GSA Annual Meeting in Denver, Colorado, USA - 2016

Paper No. 284-8
Presentation Time: 10:00 AM


LIBARKIN, Julie C., Geocognition Research Laboratory, Michigan State University, 206 Natural Science, East Lansing, MI 48824,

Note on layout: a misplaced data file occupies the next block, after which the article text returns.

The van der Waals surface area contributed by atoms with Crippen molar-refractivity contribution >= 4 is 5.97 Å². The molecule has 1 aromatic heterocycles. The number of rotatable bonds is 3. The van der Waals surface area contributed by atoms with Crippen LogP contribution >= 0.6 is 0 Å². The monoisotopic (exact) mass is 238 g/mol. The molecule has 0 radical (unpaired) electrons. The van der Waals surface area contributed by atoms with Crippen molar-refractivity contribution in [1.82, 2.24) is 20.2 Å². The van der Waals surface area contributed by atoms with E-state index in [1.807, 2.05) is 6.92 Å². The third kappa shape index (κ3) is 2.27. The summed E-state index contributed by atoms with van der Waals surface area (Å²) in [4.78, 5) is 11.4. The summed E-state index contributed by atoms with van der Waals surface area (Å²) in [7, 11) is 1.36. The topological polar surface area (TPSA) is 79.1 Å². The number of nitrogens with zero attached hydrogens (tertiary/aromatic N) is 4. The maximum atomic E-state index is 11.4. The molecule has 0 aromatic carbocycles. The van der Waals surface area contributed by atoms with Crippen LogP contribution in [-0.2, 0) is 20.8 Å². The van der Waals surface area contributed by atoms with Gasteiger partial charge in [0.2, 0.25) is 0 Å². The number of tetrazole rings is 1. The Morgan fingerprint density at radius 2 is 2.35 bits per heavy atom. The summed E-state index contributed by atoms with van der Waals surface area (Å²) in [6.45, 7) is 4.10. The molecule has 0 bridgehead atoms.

The value of drawing for learning, reasoning, and communicating lies in the efficiency of visual representations. In science, visual representations provide instructors with powerful means for communicating complex processes. However, students who may have limited prior knowledge or visual literacy may be overloaded by representations easily understood by experts. While scientific representations used in classrooms should be designed to maximize understanding among novices, novices can also be trained through the practice of drawing itself. Drawing by students can serve multiple purposes. For examples, drawings can engage learners, offer hands-on experience with the visual shorthand used by scientists, and generate unique insight into internal mental models held by students. Prior scholars have investigated the impact of drawing on student affect, including engagement and attitudes toward science, and have used drawings to elicit alternative conceptions. While use of drawings in instruction is growing more common, drawing analysis is mostly limited to qualitative coding. This study presents a quantitative approach to analyzing drawings that can be used to identify the most common internal mental models held within a student sample. This understanding of dominant models provides guidance for design of instruction that is responsive to student needs. In addition, quantitative analysis of drawings allows for assessment of change in student models over time. Studies of student drawings of the greenhouse effect, insects, and the local environment will be used to illustrate the efficacy of this approach for drawing analysis.